Devil’s Slide Trail, San Jacinto Wilderness

Ah, the joys of a town surrounded by a state park / wilderness. On the second day of our stint in Idyllwild, we tackled the Devil’s Slide Trail in the San Jacinto Wilderness. Rather than doing the prescribed Willow Creek / Caramba loop at the top, we set off down the Pacific Crest Trail toward Tahquitz Peak, but snow covering the trail toward the end of the Tahquitz spur trail stymied us. With the skinny trail completely covered and slippery, and a steep drop-off one side, we went with the Better Safe Than Maimed option and turned around.

I used my AllTrails Pro subscription to download a map with the trail already marked and track our progress on my phone without a cellular connection to make sure we didn’t get off track. I lost cell reception before we even got to the trail, and California is not into trail markers. What gives, California? Give your Search & Rescue teams a break, keep hikers from accidentally getting lost.

We went on a Friday morning (yay vacation!) and only saw a few people on our way up. When we got onto the PCT, we frequently passed friendly through-hikers.

The trail is beautiful. After culling my photos, I still have 100! Granted, some of them are less picturesque documentation of the astounding amount of snow that was still on the trail at the end of May. Where we live, it had already been in the 90s with 300% humidity in May, so snow was borderline inconceivable.

At the beginning, we looked hiiiiiigh up at a lovely outcropping of rock that I christened The Jello Mold, for reasons that will be obvious from the photos. And then we climbed, and climbed, and climbed, and The Jello Mold grew ever closer, and then we were higher than it! California is amazing. (Dar says it’s Suicide Rock. Hey, we were on top of that yesterday!)

The terrain varies wildly! Tall pine forest on the way up transitioned to significantly sparser and rockier ground as we moved onto the PCT, and big boulders and low scrub appeared.

Total distance: 9.17 mi
Max elevation: 8652 ft
Min elevation: 6417 ft
Total climbing: 3891 ft
Total descent: -3891 ft
Average speed: 2.51 mi/h
Total Time: 06:07:58

Parking

There are two trailheads and multiple parking lots at Humber Park, where the Devil’s Slide Trail begins. Head to the upper lot, near the building and picnic table.

The Route

As you can see below, the mountain is steep. There are many switchbacks, and you gain elevation almost without realizing it (or maybe you don’t realize it because you’re staring at the ground, trudging while your glutes complain that they are already higher than the highest point in your home state and demand a contract renegotiation).

At first, The Jello Mold seems like a high up thing to admire from below.

The Jello Mold looms in the sky.

There are silly photo ops near the bottom.

Help me hold up the mountain!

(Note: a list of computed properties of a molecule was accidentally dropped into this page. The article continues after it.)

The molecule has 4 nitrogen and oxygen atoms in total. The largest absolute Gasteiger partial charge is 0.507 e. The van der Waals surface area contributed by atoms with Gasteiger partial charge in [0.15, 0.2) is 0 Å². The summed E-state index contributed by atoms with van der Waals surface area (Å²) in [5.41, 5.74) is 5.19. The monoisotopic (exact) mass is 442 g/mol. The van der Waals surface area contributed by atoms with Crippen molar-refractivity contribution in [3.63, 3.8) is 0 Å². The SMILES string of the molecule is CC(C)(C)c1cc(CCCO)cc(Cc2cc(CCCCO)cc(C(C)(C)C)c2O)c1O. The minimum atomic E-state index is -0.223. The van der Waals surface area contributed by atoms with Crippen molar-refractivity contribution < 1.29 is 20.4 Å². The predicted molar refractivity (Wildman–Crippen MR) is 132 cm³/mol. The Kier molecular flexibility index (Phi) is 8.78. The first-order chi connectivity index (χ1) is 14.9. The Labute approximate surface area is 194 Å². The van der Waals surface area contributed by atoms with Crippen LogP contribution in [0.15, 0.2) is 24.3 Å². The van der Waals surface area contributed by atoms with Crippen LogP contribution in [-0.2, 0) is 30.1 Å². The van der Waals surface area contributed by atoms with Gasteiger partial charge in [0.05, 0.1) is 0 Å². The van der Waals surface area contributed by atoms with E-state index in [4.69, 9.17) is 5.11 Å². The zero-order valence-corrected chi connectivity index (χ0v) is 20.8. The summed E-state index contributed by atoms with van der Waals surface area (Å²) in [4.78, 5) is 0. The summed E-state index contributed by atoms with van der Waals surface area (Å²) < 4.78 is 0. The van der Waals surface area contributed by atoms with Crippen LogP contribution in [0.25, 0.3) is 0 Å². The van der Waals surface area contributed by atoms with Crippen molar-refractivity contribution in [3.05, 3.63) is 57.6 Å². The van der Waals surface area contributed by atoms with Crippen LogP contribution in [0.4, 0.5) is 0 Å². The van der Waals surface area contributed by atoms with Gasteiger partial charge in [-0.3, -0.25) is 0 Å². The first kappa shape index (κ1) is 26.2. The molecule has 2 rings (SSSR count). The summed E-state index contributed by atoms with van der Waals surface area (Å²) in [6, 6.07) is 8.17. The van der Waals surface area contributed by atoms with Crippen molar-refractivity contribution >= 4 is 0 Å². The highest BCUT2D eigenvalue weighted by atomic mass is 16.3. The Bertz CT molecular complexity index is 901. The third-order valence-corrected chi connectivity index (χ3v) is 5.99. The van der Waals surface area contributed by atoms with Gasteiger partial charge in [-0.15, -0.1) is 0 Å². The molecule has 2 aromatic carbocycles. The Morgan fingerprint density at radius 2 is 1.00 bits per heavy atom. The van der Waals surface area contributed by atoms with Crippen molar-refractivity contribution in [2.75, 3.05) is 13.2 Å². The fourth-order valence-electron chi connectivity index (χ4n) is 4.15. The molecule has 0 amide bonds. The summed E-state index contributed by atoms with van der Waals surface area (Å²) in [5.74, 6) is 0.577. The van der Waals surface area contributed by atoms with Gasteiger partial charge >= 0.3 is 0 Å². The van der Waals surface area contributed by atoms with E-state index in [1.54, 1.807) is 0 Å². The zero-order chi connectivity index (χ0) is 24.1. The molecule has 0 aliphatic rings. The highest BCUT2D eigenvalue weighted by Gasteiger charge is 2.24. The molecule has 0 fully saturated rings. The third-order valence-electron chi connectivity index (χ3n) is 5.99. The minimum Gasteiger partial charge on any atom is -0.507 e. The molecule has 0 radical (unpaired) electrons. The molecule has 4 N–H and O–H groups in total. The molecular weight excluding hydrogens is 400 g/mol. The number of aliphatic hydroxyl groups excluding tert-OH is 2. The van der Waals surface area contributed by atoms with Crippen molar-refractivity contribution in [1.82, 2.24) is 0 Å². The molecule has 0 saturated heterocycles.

The park service has thoughtfully pounded rebar into the ground in many spots to keep the trail from washing down the mountain.

Streams cross the trail several times.

There isĀ snow. In May. We are amazed. This first patch will soon be revealed to be a laughably small amount of snow.

The vistas are incredible.

Iiiiiiiincredible.

They make big rocks in this state, too.

The rocks are much bigger than Dar.

Hey, we caught up to The Jello Mold! When did that happen??

Holy crap, now we’re above The Jello Mold! This mountain is infinitely tall!

We paused for lunch at Saddle Junction. As a penguin, I immediately made for a spot in the shade, but it was chilly up there, and Dar soon abandoned me for a sun spot.

MORE SNOW!

So much snow that it will hold our poles up!

At Saddle Junction, we abandoned the hike we were theoretically doing and set out along the Pacific Crest Trail for Tahquitz Peak. The trees thinned out, leaving big areas of bare ground and rocks.



Hikers we met along the way told us the trail to the peak was still under pretty heavy snow cover, so we figured we’d go as far as felt safe. As we neared the point where the Tahquitz spur trail meets the PCT, the landscape changed again, introducing islands of low scrub brush.


The spur trail … was indeed covered in snow.

I don’t know about this. The snow is slanty and slippery, and there’s a lot of down.

The mountain about the trail was very rocky and steep.

The valley on the other side of the spur trail was very far away. But beautiful!

Does this capture why sliding off the trail seemed like a bad idea?

When the trail completely disappeared, we implemented Operation Don’t Die and retreated.

Back at the PCT junction, my backpack enjoyed a rest in the sun.



While I made like a lizard on a rock.


The descent was uneventful and equally lovely.





After yawning our way down the mountain, we made a beeline for Higher Grounds in Idyllwild for coffee. To my amusement, I got a blue crab mug … apparently Maryland follows you across the country like a stench you can’t quite scrub off.

Equipment

Backpack Camelbak Rim Runner hydration pack – I drank about two liters of water.
Navigation iPhone 6 with AllTrails Pro
Shoes HOKA ONE Stinson ATR 5 Trail-Running Shoe
I got blisters forming under the calluses on the outside of my big toes and the outside edge of the ball of my foot after a while. In the future, slather with Body Glide before and during the hike.
Socks Injinji Trail Midweight Mini Crew Toesocks
Poles Black Diamond Trail Ergo Cork Trekking Poles
Food
  • stacks of sliced cucumber, pre-sliced cheese squares, and dry salami
  • mixed nuts
  • took clif bars, ate one

Food win! Veggie + protein without a carb wrapped around it is perfect.

Weather Beautiful and dry, high around 70 degrees.